Check your fears

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Check your fears

April 7, 2022 -

© ijeab /

© ijeab /

© ijeab /

In all my life, I have never seen so many people afraid of so many things.

War, poverty, disease, crime, shortages, violence, and suffering are in news reports on any channel, through the internet, and even intruding upon “social” accounts.

Last week, I was reaching out to families who haven’t attended church since the pandemic started and heard that some are still afraid of meeting in a large group.

I don’t discount fears. They are real and they have a way of adding up.

Is it any wonder that Jesus continued to say “fear not” in his time with the disciples?

Do you fear man or God?

We just fear so many things and so often. But, in Luke 12, Jesus goes to the core of fear and divides it into two disparate categories: those who fear man and those who fear God.

He starts with a warning about the leaven of the Pharisees, which is hypocrisy. Hypocrisy is when we create a public impression to hide our real motives. It’s as though we wear a mask and play-act at who we really are because we are afraid of people. Being a fake is no laughing matter to God and, as a pastor, I find it especially poignant that Jesus is exposing religious leaders as fakes.

Notice that Jesus doesn’t give this warning to the multitude who are crowding on top of one another to get to him but to the twelve because they needed it. Jesus knew even they could fall to hypocrisy, and Jesus loved them enough to say the hard truth to them. They need to beware, to watch out, because that small bit of spiritual leaven is dangerous.

And what a picture of hypocrisy Jesus gave when he called it leaven. You and I know the implications: something that can start small and grow, something that works its way through the entirety of where it is placed, and something that is hard, if not impossible, to remove.

Doesn’t that describe fear well too?

Hypocrisy is born of the fear of man and he said it was the leaven of the Pharisees as it had filled their lives.

What if Jesus called you a hypocrite?

Think about all the things you might be afraid of and ask yourself this: “How afraid would I be if Jesus called me a hypocrite”?

Your answer determines which column you fit in.

The Fear of Man column isn’t really afraid of his opinion.

But if you line up under the Fear of God column, these are chilling words.

It also shows just how far away from God religious people can be. Didn’t they know they were pretending to be someone they were not?

And they had to be shocked at how Jesus was able to see through their pretense, but there is no indication that they ever considered listening to him and making a change. They fit into the description of verse 4: they feared man, not God.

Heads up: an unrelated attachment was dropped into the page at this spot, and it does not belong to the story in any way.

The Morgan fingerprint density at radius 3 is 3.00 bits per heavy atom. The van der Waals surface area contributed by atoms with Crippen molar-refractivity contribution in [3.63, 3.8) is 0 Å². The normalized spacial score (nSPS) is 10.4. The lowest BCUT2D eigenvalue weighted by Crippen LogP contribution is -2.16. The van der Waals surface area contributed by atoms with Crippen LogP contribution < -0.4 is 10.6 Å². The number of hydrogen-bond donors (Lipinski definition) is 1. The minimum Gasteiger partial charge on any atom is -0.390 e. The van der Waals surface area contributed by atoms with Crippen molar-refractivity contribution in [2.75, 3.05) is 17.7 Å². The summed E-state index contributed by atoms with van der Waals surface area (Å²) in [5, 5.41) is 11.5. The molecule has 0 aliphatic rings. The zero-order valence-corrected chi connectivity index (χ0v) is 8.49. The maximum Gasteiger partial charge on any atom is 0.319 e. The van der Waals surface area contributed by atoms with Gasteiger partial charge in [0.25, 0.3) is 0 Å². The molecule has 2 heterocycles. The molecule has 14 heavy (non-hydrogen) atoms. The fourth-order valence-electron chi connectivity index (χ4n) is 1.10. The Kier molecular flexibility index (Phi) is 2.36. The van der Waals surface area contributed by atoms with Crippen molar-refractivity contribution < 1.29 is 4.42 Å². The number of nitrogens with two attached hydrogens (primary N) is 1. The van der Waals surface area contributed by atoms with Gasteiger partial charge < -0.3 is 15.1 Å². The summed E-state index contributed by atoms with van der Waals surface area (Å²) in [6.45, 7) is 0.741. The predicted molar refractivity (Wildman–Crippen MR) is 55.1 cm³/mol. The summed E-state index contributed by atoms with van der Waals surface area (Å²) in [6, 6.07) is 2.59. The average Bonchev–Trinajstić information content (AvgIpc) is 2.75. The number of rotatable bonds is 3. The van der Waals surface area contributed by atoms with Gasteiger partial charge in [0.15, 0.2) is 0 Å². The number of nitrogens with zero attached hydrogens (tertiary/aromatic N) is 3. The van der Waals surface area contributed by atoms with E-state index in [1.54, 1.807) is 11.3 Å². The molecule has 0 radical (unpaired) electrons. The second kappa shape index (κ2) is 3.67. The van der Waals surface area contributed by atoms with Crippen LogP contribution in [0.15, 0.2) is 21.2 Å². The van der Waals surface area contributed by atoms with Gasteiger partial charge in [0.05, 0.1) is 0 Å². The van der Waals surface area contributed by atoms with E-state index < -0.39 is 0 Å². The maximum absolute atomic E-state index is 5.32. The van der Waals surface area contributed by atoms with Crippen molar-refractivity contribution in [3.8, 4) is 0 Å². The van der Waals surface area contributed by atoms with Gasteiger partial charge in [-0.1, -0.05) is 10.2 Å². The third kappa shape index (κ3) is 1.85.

Can that be true today?

Are there people religious people, even those serving in ministry who fear men more than God?

If Jesus warned the disciples, it seems that answer is yes.

When my focus changed

The church I serve started as a plant. During those early days when money was tight and the future uncertain, a few people banded together to try to force a change in the direction of our mission.

Eventually, they left. As you know, they seldom leave silently.

I was experiencing my first real fear of man as a pastor and it must have shown. One of our early leaders pulled me aside and told me he was praying I wasn’t “snakebit.” He had grown up in the country, where a snake bite could alter your behavior and make you live with fear of the next snake. He reminded me that I was here to serve God and he loved me and believed in me.

In those few words, I realized my focus had changed and I never saw it coming.

I was looking at and fearing man so much I had not even given a glance toward the God who called me. I have come to believe that it’s a constant struggle for most pastors. So let me encourage you that if you feel that way, you are not the first, and you don’t have to live with that fear.

Even the great prophet Jeremiah was afraid and needed straight talk about fearing man and he got it! “Get up and dress and go out and tell them whatever I tell you to say. Don’t be afraid of them, or else I will make a fool of you in front of them” (Jeremiah 1:17 TLB).

Then, just like the heavenly Father that God is, he seems to pull Jeremiah close in verse 19 and says,  “‘They will try, but they will fail. For I am with you,’ says the Lord. ‘I will deliver you.'”

It’s like Oswald  Chambers said, “The remarkable thing about God is that when you fear God, you fear nothing else, whereas if you do not fear God, you fear everything else.”

I do not want to fear everything else. I want to fear God.

The benefits of fearing God

As ministers, we have already made the big decision to follow Jesus in a life of ministry, but sometimes we need to be reminded of some of the benefits of fearing God:

  • I have a singular focus on God.
  • I don’t have to fear man.
  • I accept the blessing of personal conviction rather than run from it. God is drawing me to be close to him.
  • I am in a relationship with the only One who knows me completely and still loves me.
  • I don’t labor alone but with him.
  • I don’t know what is next, but God does.
  • I am part of something eternally significant.
  • I can pray with confidence.
  • I am on the winning side. We’ve read the Bible and we know how this ends.

I’ll end with the testimony of David: “I sought the Lord, and he answered me and delivered me from all my fears. Those who look to him are radiant, and their faces shall never be ashamed” (Psalm 34:4–5).

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